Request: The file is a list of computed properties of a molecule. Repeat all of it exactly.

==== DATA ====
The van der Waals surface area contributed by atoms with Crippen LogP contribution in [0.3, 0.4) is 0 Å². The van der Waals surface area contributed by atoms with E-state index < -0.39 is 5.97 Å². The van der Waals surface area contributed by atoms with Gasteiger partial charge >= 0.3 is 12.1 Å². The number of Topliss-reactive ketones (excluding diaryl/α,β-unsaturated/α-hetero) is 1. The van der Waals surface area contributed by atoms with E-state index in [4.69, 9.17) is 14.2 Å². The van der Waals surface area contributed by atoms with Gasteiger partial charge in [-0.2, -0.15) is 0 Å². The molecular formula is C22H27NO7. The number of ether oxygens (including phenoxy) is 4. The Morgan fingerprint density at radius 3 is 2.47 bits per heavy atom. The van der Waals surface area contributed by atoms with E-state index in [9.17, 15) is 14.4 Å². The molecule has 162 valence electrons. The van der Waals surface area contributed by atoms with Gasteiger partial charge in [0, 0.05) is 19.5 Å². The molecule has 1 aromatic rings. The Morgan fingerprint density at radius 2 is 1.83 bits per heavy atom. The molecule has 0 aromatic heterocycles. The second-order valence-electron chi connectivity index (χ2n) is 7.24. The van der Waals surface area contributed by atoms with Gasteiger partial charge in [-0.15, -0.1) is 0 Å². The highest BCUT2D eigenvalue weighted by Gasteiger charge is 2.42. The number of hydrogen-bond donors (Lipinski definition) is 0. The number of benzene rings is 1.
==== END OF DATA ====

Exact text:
The van der Waals surface area contributed by atoms with Crippen LogP contribution in [0.3, 0.4) is 0 Å². The van der Waals surface area contributed by atoms with E-state index < -0.39 is 5.97 Å². The van der Waals surface area contributed by atoms with Gasteiger partial charge >= 0.3 is 12.1 Å². The number of Topliss-reactive ketones (excluding diaryl/α,β-unsaturated/α-hetero) is 1. The van der Waals surface area contributed by atoms with E-state index in [4.69, 9.17) is 14.2 Å². The van der Waals surface area contributed by atoms with Gasteiger partial charge in [-0.2, -0.15) is 0 Å². The molecular formula is C22H27NO7. The number of ether oxygens (including phenoxy) is 4. The Morgan fingerprint density at radius 3 is 2.47 bits per heavy atom. The van der Waals surface area contributed by atoms with E-state index in [9.17, 15) is 14.4 Å². The molecule has 162 valence electrons. The van der Waals surface area contributed by atoms with Gasteiger partial charge in [0, 0.05) is 19.5 Å². The molecule has 1 aromatic rings. The Morgan fingerprint density at radius 2 is 1.83 bits per heavy atom. The molecule has 0 aromatic heterocycles. The second-order valence-electron chi connectivity index (χ2n) is 7.24. The van der Waals surface area contributed by atoms with Gasteiger partial charge in [-0.15, -0.1) is 0 Å². The highest BCUT2D eigenvalue weighted by Gasteiger charge is 2.42. The number of hydrogen-bond donors (Lipinski definition) is 0. The number of benzene rings is 1.